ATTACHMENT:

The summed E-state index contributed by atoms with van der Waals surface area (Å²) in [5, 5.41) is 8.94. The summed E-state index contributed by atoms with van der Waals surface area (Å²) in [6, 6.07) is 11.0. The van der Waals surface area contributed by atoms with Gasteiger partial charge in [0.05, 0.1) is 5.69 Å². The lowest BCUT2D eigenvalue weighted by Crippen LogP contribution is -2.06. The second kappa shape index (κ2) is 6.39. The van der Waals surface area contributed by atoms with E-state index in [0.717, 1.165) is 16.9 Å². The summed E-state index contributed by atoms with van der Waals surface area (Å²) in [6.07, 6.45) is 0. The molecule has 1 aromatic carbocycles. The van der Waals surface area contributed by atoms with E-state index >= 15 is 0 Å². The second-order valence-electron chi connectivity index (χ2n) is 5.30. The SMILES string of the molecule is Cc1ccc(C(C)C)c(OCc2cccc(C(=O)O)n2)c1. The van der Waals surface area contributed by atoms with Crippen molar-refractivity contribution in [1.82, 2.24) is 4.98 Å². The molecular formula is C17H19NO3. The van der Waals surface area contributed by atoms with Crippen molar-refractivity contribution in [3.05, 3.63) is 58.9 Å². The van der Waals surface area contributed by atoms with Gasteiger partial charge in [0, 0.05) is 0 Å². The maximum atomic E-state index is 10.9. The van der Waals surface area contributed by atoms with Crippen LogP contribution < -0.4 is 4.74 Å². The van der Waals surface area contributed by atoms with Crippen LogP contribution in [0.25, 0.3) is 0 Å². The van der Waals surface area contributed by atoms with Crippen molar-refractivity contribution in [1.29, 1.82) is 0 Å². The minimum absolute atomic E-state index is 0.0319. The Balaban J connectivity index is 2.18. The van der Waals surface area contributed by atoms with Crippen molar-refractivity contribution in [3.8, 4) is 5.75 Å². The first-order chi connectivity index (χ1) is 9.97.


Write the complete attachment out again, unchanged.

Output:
The summed E-state index contributed by atoms with van der Waals surface area (Å²) in [5, 5.41) is 8.94. The summed E-state index contributed by atoms with van der Waals surface area (Å²) in [6, 6.07) is 11.0. The van der Waals surface area contributed by atoms with Gasteiger partial charge in [0.05, 0.1) is 5.69 Å². The lowest BCUT2D eigenvalue weighted by Crippen LogP contribution is -2.06. The second kappa shape index (κ2) is 6.39. The van der Waals surface area contributed by atoms with E-state index in [0.717, 1.165) is 16.9 Å². The summed E-state index contributed by atoms with van der Waals surface area (Å²) in [6.07, 6.45) is 0. The molecule has 1 aromatic carbocycles. The van der Waals surface area contributed by atoms with E-state index >= 15 is 0 Å². The second-order valence-electron chi connectivity index (χ2n) is 5.30. The SMILES string of the molecule is Cc1ccc(C(C)C)c(OCc2cccc(C(=O)O)n2)c1. The van der Waals surface area contributed by atoms with Crippen molar-refractivity contribution in [1.82, 2.24) is 4.98 Å². The molecular formula is C17H19NO3. The van der Waals surface area contributed by atoms with Crippen molar-refractivity contribution in [3.05, 3.63) is 58.9 Å². The van der Waals surface area contributed by atoms with Gasteiger partial charge in [0, 0.05) is 0 Å². The maximum atomic E-state index is 10.9. The van der Waals surface area contributed by atoms with Crippen LogP contribution < -0.4 is 4.74 Å². The van der Waals surface area contributed by atoms with Crippen LogP contribution in [0.25, 0.3) is 0 Å². The van der Waals surface area contributed by atoms with Crippen molar-refractivity contribution in [1.29, 1.82) is 0 Å². The minimum absolute atomic E-state index is 0.0319. The Balaban J connectivity index is 2.18. The van der Waals surface area contributed by atoms with Crippen molar-refractivity contribution in [3.8, 4) is 5.75 Å². The first-order chi connectivity index (χ1) is 9.97.